She’s worked at CSU’s College of Agricultural Sciences for the past 22 years and is well-known for her work on animal behavior. She’s used her insights into the minds and perceptions of animals to develop more humane livestock handling systems. Dr. Grandin has also worked as a consultant, helping the livestock industry develop more rigorous animal care standards.
Vegetarians, vegans and critics of modern agricultural practice may not admire her for this aspect of her work, but I think it’s safe to say that any improvement in conditions for farm animals is better than the alternative, no matter what one thinks of the livestock industry.
Grandin has also written hundreds of industry publications and seven books – five of them on autism and Asperger’s. As both a woman and a person with autism, Grandin faced discrimination early in her career, but she’s turned what others might deem disadvantages into some very powerful stepping stones.
Ruby Mayeda, Chair of the Colorado Women’s Hall of Fame, explained to KUNC, a local NPR affiliate, “She had to overcome a lot of bias. And she literally had to sneak on to feedlots and other locations where females were banned to complete her research when she was going to school. And now today many of students are women so she is a recognized trailblazer in the industry for women.”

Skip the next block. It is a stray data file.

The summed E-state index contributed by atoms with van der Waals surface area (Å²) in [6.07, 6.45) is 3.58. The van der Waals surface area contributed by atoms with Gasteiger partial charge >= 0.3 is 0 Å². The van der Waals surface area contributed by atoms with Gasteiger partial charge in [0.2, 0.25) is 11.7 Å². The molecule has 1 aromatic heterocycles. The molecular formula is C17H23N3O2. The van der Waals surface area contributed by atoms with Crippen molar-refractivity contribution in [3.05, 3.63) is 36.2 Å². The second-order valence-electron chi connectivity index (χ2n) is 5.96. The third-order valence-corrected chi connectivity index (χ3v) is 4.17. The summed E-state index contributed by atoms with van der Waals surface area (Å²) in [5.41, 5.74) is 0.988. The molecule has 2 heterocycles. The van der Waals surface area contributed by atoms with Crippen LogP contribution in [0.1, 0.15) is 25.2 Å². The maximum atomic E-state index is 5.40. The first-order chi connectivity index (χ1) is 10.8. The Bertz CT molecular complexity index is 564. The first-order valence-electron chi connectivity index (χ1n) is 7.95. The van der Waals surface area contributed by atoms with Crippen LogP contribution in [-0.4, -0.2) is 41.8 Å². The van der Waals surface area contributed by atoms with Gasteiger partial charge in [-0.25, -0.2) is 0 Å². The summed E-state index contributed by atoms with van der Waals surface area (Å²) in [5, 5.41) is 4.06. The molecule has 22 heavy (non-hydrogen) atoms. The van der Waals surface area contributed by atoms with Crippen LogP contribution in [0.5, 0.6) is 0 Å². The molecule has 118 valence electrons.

Dr. Grandin has been named one of TIME magazine’s 100 Most Influential People in the World and was the subject of a biographical movie by HBO in 2010. Regardless of what one thinks of her work with animals, she’s done a great deal to raise awareness and understanding about autism, and her ability to persevere in the face of intense gender discrimination should be recognized.
In this 2010 TED Talk, Dr. Grandin discusses her unique way of seeing the world and why “the world needs all kinds of minds.” It’s a wonderful sentiment for anyone interested in education, autism and tolerance:
Photo credit: Steve Jurvetson